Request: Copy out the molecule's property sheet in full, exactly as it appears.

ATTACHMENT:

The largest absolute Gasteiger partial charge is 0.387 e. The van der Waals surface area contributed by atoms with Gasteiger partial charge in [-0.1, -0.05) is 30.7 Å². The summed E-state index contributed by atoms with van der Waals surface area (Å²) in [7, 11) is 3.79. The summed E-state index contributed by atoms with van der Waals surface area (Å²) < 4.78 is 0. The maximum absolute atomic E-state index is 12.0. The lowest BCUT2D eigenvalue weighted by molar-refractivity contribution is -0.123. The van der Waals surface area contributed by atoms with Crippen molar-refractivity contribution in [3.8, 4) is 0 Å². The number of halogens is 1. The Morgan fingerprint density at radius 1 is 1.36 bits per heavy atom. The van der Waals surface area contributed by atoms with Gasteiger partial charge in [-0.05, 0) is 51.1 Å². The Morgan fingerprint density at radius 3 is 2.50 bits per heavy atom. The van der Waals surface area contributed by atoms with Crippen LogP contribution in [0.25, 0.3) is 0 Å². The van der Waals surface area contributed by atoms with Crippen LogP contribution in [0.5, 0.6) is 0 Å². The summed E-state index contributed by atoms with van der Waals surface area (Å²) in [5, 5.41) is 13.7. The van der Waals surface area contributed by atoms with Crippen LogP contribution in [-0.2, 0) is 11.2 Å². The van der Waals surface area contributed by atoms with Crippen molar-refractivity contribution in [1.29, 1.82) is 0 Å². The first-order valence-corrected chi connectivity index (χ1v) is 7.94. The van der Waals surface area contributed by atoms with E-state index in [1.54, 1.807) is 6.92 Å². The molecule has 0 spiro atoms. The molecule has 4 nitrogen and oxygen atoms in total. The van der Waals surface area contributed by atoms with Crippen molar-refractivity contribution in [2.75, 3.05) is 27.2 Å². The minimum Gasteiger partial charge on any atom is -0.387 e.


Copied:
The largest absolute Gasteiger partial charge is 0.387 e. The van der Waals surface area contributed by atoms with Gasteiger partial charge in [-0.1, -0.05) is 30.7 Å². The summed E-state index contributed by atoms with van der Waals surface area (Å²) in [7, 11) is 3.79. The summed E-state index contributed by atoms with van der Waals surface area (Å²) < 4.78 is 0. The maximum absolute atomic E-state index is 12.0. The lowest BCUT2D eigenvalue weighted by molar-refractivity contribution is -0.123. The van der Waals surface area contributed by atoms with Crippen molar-refractivity contribution in [3.8, 4) is 0 Å². The number of halogens is 1. The Morgan fingerprint density at radius 1 is 1.36 bits per heavy atom. The van der Waals surface area contributed by atoms with Gasteiger partial charge in [-0.05, 0) is 51.1 Å². The Morgan fingerprint density at radius 3 is 2.50 bits per heavy atom. The van der Waals surface area contributed by atoms with Crippen LogP contribution in [0.25, 0.3) is 0 Å². The van der Waals surface area contributed by atoms with Crippen LogP contribution in [0.5, 0.6) is 0 Å². The summed E-state index contributed by atoms with van der Waals surface area (Å²) in [5, 5.41) is 13.7. The van der Waals surface area contributed by atoms with Crippen LogP contribution in [-0.2, 0) is 11.2 Å². The van der Waals surface area contributed by atoms with Crippen molar-refractivity contribution in [1.29, 1.82) is 0 Å². The first-order valence-corrected chi connectivity index (χ1v) is 7.94. The van der Waals surface area contributed by atoms with E-state index in [1.54, 1.807) is 6.92 Å². The molecule has 0 spiro atoms. The molecule has 4 nitrogen and oxygen atoms in total. The van der Waals surface area contributed by atoms with Crippen molar-refractivity contribution in [2.75, 3.05) is 27.2 Å². The minimum Gasteiger partial charge on any atom is -0.387 e.